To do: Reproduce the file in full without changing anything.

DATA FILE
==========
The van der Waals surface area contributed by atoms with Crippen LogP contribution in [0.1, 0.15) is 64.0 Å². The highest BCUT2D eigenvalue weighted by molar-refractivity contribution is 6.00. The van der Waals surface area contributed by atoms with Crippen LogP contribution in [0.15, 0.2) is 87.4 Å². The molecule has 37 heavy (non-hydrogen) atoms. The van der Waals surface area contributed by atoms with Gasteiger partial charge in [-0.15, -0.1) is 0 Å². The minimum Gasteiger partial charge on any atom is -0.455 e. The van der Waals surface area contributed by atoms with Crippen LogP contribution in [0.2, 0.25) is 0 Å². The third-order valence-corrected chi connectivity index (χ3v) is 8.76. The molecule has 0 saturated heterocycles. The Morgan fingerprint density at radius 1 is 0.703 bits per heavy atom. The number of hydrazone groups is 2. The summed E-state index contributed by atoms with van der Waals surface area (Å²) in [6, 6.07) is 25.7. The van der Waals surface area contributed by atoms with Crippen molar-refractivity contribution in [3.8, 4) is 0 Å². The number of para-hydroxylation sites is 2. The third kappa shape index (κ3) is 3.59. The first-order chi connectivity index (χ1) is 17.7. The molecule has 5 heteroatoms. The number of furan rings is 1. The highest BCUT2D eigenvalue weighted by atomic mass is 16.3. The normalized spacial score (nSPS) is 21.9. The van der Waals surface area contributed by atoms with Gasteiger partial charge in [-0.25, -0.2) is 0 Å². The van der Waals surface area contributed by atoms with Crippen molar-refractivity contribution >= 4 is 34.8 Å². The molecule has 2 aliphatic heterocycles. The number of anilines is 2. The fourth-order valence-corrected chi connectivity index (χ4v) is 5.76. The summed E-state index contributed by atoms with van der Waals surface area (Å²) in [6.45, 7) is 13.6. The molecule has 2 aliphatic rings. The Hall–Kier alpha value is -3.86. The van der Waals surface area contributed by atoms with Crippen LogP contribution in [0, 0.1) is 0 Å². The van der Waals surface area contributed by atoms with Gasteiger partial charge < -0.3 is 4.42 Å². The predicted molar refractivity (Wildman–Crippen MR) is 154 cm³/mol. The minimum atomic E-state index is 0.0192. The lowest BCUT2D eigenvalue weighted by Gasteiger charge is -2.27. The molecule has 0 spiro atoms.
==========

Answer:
The van der Waals surface area contributed by atoms with Crippen LogP contribution in [0.1, 0.15) is 64.0 Å². The highest BCUT2D eigenvalue weighted by molar-refractivity contribution is 6.00. The van der Waals surface area contributed by atoms with Crippen LogP contribution in [0.15, 0.2) is 87.4 Å². The molecule has 37 heavy (non-hydrogen) atoms. The van der Waals surface area contributed by atoms with Gasteiger partial charge in [-0.15, -0.1) is 0 Å². The minimum Gasteiger partial charge on any atom is -0.455 e. The van der Waals surface area contributed by atoms with Crippen LogP contribution in [0.2, 0.25) is 0 Å². The third-order valence-corrected chi connectivity index (χ3v) is 8.76. The molecule has 0 saturated heterocycles. The Morgan fingerprint density at radius 1 is 0.703 bits per heavy atom. The number of hydrazone groups is 2. The summed E-state index contributed by atoms with van der Waals surface area (Å²) in [6, 6.07) is 25.7. The van der Waals surface area contributed by atoms with Crippen molar-refractivity contribution in [3.8, 4) is 0 Å². The number of para-hydroxylation sites is 2. The third kappa shape index (κ3) is 3.59. The first-order chi connectivity index (χ1) is 17.7. The molecule has 5 heteroatoms. The number of furan rings is 1. The highest BCUT2D eigenvalue weighted by atomic mass is 16.3. The normalized spacial score (nSPS) is 21.9. The van der Waals surface area contributed by atoms with Gasteiger partial charge in [-0.25, -0.2) is 0 Å². The van der Waals surface area contributed by atoms with Crippen molar-refractivity contribution >= 4 is 34.8 Å². The molecule has 2 aliphatic heterocycles. The number of anilines is 2. The fourth-order valence-corrected chi connectivity index (χ4v) is 5.76. The summed E-state index contributed by atoms with van der Waals surface area (Å²) in [6.45, 7) is 13.6. The molecule has 2 aliphatic rings. The Hall–Kier alpha value is -3.86. The van der Waals surface area contributed by atoms with Crippen LogP contribution in [0, 0.1) is 0 Å². The van der Waals surface area contributed by atoms with Gasteiger partial charge < -0.3 is 4.42 Å². The predicted molar refractivity (Wildman–Crippen MR) is 154 cm³/mol. The minimum atomic E-state index is 0.0192. The lowest BCUT2D eigenvalue weighted by Gasteiger charge is -2.27. The molecule has 0 spiro atoms.